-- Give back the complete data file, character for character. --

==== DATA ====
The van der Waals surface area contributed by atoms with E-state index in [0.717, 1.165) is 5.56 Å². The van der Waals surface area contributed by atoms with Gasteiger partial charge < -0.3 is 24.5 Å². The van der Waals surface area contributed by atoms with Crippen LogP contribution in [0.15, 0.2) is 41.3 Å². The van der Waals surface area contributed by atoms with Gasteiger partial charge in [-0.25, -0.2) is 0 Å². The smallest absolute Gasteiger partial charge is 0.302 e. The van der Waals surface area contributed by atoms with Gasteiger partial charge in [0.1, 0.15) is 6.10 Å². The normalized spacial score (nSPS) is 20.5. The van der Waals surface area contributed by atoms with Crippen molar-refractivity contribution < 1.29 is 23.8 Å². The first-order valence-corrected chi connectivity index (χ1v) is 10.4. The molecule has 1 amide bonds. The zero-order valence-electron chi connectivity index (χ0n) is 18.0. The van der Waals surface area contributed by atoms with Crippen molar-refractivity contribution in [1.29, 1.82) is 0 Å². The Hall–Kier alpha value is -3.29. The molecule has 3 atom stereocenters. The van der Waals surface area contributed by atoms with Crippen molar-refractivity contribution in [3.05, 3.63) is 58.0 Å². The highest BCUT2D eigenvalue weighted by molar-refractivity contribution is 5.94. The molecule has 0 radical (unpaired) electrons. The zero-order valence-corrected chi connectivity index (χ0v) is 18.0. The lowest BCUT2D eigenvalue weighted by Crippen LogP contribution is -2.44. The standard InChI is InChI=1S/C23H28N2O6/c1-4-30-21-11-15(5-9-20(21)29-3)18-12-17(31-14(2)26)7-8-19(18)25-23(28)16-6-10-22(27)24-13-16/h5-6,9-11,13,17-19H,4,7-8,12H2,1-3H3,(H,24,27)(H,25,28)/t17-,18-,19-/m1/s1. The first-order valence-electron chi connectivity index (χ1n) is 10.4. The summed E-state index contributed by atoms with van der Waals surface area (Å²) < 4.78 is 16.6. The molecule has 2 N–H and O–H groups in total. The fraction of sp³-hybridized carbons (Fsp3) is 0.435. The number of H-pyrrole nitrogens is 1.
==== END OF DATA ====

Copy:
The van der Waals surface area contributed by atoms with E-state index in [0.717, 1.165) is 5.56 Å². The van der Waals surface area contributed by atoms with Gasteiger partial charge < -0.3 is 24.5 Å². The van der Waals surface area contributed by atoms with Crippen LogP contribution in [0.15, 0.2) is 41.3 Å². The van der Waals surface area contributed by atoms with Gasteiger partial charge in [-0.25, -0.2) is 0 Å². The smallest absolute Gasteiger partial charge is 0.302 e. The van der Waals surface area contributed by atoms with Gasteiger partial charge in [0.1, 0.15) is 6.10 Å². The normalized spacial score (nSPS) is 20.5. The van der Waals surface area contributed by atoms with Crippen molar-refractivity contribution < 1.29 is 23.8 Å². The first-order valence-corrected chi connectivity index (χ1v) is 10.4. The molecule has 1 amide bonds. The zero-order valence-electron chi connectivity index (χ0n) is 18.0. The van der Waals surface area contributed by atoms with Crippen molar-refractivity contribution in [1.29, 1.82) is 0 Å². The Hall–Kier alpha value is -3.29. The molecule has 3 atom stereocenters. The van der Waals surface area contributed by atoms with Crippen molar-refractivity contribution in [3.05, 3.63) is 58.0 Å². The highest BCUT2D eigenvalue weighted by molar-refractivity contribution is 5.94. The molecule has 0 radical (unpaired) electrons. The zero-order valence-corrected chi connectivity index (χ0v) is 18.0. The lowest BCUT2D eigenvalue weighted by Crippen LogP contribution is -2.44. The standard InChI is InChI=1S/C23H28N2O6/c1-4-30-21-11-15(5-9-20(21)29-3)18-12-17(31-14(2)26)7-8-19(18)25-23(28)16-6-10-22(27)24-13-16/h5-6,9-11,13,17-19H,4,7-8,12H2,1-3H3,(H,24,27)(H,25,28)/t17-,18-,19-/m1/s1. The first-order valence-electron chi connectivity index (χ1n) is 10.4. The summed E-state index contributed by atoms with van der Waals surface area (Å²) < 4.78 is 16.6. The molecule has 2 N–H and O–H groups in total. The fraction of sp³-hybridized carbons (Fsp3) is 0.435. The number of H-pyrrole nitrogens is 1.